A Gin Tonic for Scots on the Rocks
In Scotland’s remote Outer Hebrides, a distillery is making kelp-infused gin—and slowing the tide of migration from one swiftly depopulating island.
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When Lewis MacKenzie goes diving off Harris, an island in Scotland’s Outer Hebrides, he has plenty of company in the frigid water. “I’ll get seals and otters diving past me, cormorants and guillemots swimming by, streaming bubbles as they go,” he says. But MacKenzie, a professional diver and skipper, isn’t there for the wildlife. He’s on the lookout for the bronze fronds of sugar kelp, which he clips carefully from the seabed.
As the Isle of Harris Distillery’s sole harvester, MacKenzie can gather 200 kilograms of kelp a day, which is put to a somewhat unconventional use: flavoring the island’s gin.
Sugar kelp is the key ingredient in Harris Gin. After the kelp is dried, it is infused with spirits in a copper gin still.
“There’s a saltiness first of all,” says MacKenzie, describing the taste of raw kelp. “Then as you chew it a sweetness is released. That’s what you can pick up in the gin as well, these layers of flavor.” But the maritime quality of the gin isn’t all that makes the two-year-old distillery unique: it also aims to bring economic revival to an island that is swiftly losing its young people.
The Outer Hebrides, or Western Isles, make up Scotland’s most westerly reaches, moored in the wind-whipped North Atlantic. Renowned for their beauty—where rugged mountains dip their toes into aquamarine seas—the islands’ splendid isolation also masks a growing problem. With modernization, the volatility of the fishing industry, and the dearth of jobs, young islanders are departing en masse for the mainland.
“The Western Isles have been suffering from long-term population decline,” says Calum McIver, director of development for the Western Isles Council, a branch of local government. In fact, by 2039, the working-age population is projected to decline by 21 percent. “Young people are committed to the islands and their heritage. They want to stay. But a lot of them don’t have a choice,” McIver says.
Harris’s population has dropped from over 4,000 a few decades ago to below 2,000 today. But the distillery hopes to change that. Located in the port town of Tarbert, population 550, the distillery stands church-like at the end of a road that creeps across the island’s heather-strewn landscape, its minimalist A-frame braced at the edge of the North Atlantic.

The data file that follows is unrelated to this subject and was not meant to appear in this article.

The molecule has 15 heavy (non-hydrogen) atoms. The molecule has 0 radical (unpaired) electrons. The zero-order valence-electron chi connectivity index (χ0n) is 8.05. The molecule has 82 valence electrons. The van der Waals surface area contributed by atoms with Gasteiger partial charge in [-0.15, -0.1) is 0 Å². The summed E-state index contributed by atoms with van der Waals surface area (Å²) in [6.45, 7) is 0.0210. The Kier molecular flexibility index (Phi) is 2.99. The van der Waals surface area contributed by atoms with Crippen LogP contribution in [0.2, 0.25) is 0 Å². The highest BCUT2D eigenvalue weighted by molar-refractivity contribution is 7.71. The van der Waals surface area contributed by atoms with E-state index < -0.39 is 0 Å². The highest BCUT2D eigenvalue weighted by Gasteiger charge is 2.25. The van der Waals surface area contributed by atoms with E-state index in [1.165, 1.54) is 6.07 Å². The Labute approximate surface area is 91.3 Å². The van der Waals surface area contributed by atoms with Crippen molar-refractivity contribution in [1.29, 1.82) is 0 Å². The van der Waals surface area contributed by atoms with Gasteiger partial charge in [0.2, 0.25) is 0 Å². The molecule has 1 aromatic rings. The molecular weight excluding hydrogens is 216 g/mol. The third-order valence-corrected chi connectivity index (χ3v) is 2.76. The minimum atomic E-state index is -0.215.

The distillery was first established to make whiskey. But because the alcohol takes years to age, it began producing gin to generate swifter returns.
One employee, 19-year-old Ruth MacLeod, says only three or four of her final year classmates at school stayed on Harris, but she never wanted to leave. “When I’m on the mainland I always look forward to coming home,” she says. “I often think, what would I have done if the distillery wasn’t here?”
She’s one of 32 employees, all except one of whom hail from Harris. “The imperative was always to employ islanders,” says Simon Erlanger, the distillery’s managing director. That goal started with the founder, Anderson Bakewell, an American who made the island his home 50 years ago.
“He wanted to come up with an initiative which would last for generations, to stop young people leaving, and also take the essence of Harris and spread it abroad,” Erlanger says.
The gin is matured and bottled on the island, and distributed directly from the distillery, cutting out middlemen to create local jobs. Erlanger also works with local schools, as part of the Scottish government’s Developing the Young Workforce program, to recruit new graduates. For some who have gone there to gain work experience before leaving to study elsewhere, the distillery has guaranteed them jobs upon their return. “We’re showing Harris that we’re here for them,” Erlanger says.
Do locals appreciate the changes that the distillery has brought to their quiet seaside town? Erlanger thinks so: “After the official opening, we put out some notices inviting the community to a ceilidh, expecting maybe 100 to turn up,” Erlanger says. “But 800 people came through the door.” It became the biggest party in Harris’s living memory.
“In the 1940s and 1950s, there was this idea that if you had any desire to get on in the world, you had to leave the islands,” says McIver. “But people have since developed pride in Gaelic culture. They understand that there’s intrinsic value in what we have here, and that we shouldn’t be trying to escape it.”
With Harris Gin to enrich that culture, there’s fresh hope that it will draw young islanders back home.